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IT risk is finance risk. Seasoned CFOs know this. And it’s why they treat IT vendor risk management (VRM) with the attention it deserves.

Companies have been outsourcing projects—even entire IT functions—for a long time. In our digital age, vendor management has become more involved because vendors’ roles and responsibilities have evolved in sophistication and complexity.

And so have the risks that some IT vendors may present. Whether you’re reading this as an early-career procurement professional or a deeply experienced financial controller, this guide will help you to learn (and reinforce):

What is vendor risk management (VRM)?

Vendor risk management is the process of ensuring external IT service providers and vendors do not cause negative impacts on your business performance, according to Gartner. Some finance professionals and risk managers prefer to call this process IT VRM.

Why businesses must manage vendor risks

The short answer is that it’s one of several vendor management best practices. The longer answer? It’s just too costly to leave vendor risks to chance. In fact, a Deloitte report revealed organizations are more likely to face a ‘high impact third-party incident’ if they haven’t invested in managing vendor risks. Here are some of the risks that VRM can tackle.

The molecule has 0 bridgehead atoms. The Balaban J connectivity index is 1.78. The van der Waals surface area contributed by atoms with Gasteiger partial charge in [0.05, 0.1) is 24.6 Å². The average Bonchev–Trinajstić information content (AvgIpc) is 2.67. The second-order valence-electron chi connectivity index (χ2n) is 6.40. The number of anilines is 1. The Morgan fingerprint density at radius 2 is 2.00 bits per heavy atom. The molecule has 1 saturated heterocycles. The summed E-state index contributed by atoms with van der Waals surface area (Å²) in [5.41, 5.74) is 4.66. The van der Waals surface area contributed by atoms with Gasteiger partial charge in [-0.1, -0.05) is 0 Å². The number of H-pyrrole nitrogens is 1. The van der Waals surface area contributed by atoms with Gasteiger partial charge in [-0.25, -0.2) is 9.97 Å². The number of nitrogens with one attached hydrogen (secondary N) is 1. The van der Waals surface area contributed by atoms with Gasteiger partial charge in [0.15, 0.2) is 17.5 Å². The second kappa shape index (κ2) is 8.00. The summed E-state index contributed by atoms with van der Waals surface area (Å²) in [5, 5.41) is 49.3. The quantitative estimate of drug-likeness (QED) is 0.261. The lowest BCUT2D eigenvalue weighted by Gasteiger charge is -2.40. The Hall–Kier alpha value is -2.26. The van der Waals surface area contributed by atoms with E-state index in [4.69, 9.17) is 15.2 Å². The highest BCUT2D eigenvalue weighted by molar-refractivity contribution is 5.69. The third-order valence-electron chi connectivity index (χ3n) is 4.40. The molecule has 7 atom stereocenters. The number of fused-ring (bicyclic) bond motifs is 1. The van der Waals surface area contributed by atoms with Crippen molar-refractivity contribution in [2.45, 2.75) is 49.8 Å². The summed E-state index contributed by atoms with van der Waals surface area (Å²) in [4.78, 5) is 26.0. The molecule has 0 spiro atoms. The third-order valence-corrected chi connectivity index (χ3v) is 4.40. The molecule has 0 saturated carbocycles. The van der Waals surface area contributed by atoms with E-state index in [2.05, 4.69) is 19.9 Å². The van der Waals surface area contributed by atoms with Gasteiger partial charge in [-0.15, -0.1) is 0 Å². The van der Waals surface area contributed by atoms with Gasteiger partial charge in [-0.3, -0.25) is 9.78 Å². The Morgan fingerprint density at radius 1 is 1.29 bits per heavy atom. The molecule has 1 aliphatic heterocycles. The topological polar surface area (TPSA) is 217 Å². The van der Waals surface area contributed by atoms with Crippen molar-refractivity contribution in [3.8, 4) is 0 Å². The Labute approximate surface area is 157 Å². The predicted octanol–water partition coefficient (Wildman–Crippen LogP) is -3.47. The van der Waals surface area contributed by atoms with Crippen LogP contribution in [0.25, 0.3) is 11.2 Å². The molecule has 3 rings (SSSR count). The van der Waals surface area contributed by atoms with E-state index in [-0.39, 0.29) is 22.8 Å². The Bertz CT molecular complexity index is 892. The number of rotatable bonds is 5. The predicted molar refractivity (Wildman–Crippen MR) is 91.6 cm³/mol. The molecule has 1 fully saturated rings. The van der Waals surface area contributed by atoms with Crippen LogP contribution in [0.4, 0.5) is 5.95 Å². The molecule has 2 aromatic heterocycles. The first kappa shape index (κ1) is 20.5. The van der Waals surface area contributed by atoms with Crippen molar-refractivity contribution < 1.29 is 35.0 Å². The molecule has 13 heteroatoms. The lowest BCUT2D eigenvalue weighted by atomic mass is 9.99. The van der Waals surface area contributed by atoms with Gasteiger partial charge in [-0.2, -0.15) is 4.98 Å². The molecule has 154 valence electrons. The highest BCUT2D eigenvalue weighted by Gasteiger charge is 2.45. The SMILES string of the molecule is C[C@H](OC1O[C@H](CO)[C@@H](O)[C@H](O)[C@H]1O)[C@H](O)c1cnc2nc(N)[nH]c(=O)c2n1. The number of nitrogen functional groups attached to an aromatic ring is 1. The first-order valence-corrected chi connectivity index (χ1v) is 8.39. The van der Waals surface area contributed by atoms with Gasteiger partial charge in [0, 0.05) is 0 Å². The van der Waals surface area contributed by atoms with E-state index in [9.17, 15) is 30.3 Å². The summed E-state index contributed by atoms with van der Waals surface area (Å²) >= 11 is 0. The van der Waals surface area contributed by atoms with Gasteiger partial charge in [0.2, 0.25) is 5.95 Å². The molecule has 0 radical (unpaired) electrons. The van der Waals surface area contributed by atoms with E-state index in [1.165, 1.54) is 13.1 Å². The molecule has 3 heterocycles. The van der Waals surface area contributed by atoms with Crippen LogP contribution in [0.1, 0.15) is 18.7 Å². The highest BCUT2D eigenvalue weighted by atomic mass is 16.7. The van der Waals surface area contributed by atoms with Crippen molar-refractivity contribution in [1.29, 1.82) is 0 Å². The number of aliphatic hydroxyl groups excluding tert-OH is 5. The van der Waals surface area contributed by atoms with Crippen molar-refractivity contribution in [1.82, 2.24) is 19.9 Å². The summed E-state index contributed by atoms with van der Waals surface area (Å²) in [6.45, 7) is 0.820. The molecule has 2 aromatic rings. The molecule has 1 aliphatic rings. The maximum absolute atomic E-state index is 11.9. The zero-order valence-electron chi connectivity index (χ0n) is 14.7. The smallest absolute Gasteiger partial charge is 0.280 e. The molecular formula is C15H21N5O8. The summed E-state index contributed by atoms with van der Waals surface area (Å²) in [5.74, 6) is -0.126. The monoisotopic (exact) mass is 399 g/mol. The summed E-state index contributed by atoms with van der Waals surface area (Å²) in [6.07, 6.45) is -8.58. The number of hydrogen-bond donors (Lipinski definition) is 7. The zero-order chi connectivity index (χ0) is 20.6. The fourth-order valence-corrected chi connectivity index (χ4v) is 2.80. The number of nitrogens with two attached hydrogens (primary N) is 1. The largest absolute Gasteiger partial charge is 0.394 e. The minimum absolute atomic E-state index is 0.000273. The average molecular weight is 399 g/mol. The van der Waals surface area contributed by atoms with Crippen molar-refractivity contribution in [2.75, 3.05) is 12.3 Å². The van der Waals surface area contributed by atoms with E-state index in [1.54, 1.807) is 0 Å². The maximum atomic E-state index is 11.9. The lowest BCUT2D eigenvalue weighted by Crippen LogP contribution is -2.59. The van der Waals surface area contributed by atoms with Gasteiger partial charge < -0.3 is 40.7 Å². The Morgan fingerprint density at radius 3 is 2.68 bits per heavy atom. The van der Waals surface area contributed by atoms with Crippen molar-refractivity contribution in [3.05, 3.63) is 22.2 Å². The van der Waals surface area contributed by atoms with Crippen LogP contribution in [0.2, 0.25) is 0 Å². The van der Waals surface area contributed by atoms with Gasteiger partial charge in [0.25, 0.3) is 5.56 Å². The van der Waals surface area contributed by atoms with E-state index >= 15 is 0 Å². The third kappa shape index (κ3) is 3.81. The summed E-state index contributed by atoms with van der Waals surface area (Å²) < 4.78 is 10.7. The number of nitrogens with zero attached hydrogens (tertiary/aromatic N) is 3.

The rise of Shadow IT

Companies are using more SaaS products than ever before. A recent study by Zylo found that most companies add an average of eight applications per month. Exacerbating matters is the ease of acquiring a new application. In most cases, you can sign up for a new SaaS application with just a couple of clicks and a credit card number.

This has led to what is known as Shadow IT, which is the event(s) of employees acquiring software and services outside the ownership or control of centralized IT organizations. As companies grow, so do the number of SaaS applications required to sustain the business. Finance teams struggle to manage the sheer volume of SaaS vendors, and even worse, IT departments face an uphill battle of securing a constantly-growing cloud-first environment.

Shift sustainable IT partnerships

Environment, Social, and Governance (ESG) risks are growing every day. Vendors who are irresponsible with sustainability, product sourcing, the environment, and industrial relations laws can open you up to myriad dangers. CFOs increasingly have their eyes on ESG and ‘Green IT’ is adding to these considerations. For example, businesses that still rely on data centers are now being encouraged to migrate to the cloud, both to tamp down energy costs and limit the risk of climate damage to data centers.

Prevent service disruption

Relying too much on a single vendor or set of vendors in one country or geographic region can be a big source of risk, too. VRM is not a replacement for a detailed vendor management strategy, although it can inform that process. For example, many tech-focused businesses engage developers in regions as diverse as Eastern Europe and Southeast Asia. Good VRM can help you identify potential repercussions from natural catastrophes, pandemic outbreaks, and geopolitical upheaval that can impact your company's reputation if it leads to service disruption.

Avoid regulatory breaches